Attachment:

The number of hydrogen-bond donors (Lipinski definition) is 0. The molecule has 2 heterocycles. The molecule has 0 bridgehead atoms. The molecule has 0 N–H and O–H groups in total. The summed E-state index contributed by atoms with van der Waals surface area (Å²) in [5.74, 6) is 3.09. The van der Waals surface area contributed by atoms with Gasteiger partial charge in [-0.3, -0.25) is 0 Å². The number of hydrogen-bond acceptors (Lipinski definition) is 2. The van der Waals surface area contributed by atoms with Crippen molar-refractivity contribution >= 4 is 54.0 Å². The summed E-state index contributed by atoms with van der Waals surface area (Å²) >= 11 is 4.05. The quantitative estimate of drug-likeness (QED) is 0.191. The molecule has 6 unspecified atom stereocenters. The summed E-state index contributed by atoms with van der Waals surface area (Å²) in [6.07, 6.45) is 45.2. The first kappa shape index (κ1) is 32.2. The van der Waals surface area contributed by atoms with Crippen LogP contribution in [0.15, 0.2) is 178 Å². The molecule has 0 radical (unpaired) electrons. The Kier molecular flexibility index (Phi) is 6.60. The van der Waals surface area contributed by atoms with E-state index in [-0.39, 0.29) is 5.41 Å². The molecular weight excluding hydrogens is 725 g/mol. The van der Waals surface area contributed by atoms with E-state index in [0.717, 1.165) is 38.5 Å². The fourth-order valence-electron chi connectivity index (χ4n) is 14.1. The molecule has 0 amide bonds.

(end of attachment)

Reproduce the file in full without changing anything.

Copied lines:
The number of hydrogen-bond donors (Lipinski definition) is 0. The molecule has 2 heterocycles. The molecule has 0 bridgehead atoms. The molecule has 0 N–H and O–H groups in total. The summed E-state index contributed by atoms with van der Waals surface area (Å²) in [5.74, 6) is 3.09. The van der Waals surface area contributed by atoms with Gasteiger partial charge in [-0.3, -0.25) is 0 Å². The number of hydrogen-bond acceptors (Lipinski definition) is 2. The van der Waals surface area contributed by atoms with Crippen molar-refractivity contribution >= 4 is 54.0 Å². The summed E-state index contributed by atoms with van der Waals surface area (Å²) >= 11 is 4.05. The quantitative estimate of drug-likeness (QED) is 0.191. The molecule has 6 unspecified atom stereocenters. The summed E-state index contributed by atoms with van der Waals surface area (Å²) in [6.07, 6.45) is 45.2. The first kappa shape index (κ1) is 32.2. The van der Waals surface area contributed by atoms with Crippen LogP contribution in [0.15, 0.2) is 178 Å². The molecule has 0 radical (unpaired) electrons. The Kier molecular flexibility index (Phi) is 6.60. The van der Waals surface area contributed by atoms with E-state index in [-0.39, 0.29) is 5.41 Å². The molecular weight excluding hydrogens is 725 g/mol. The van der Waals surface area contributed by atoms with E-state index in [0.717, 1.165) is 38.5 Å². The fourth-order valence-electron chi connectivity index (χ4n) is 14.1. The molecule has 0 amide bonds.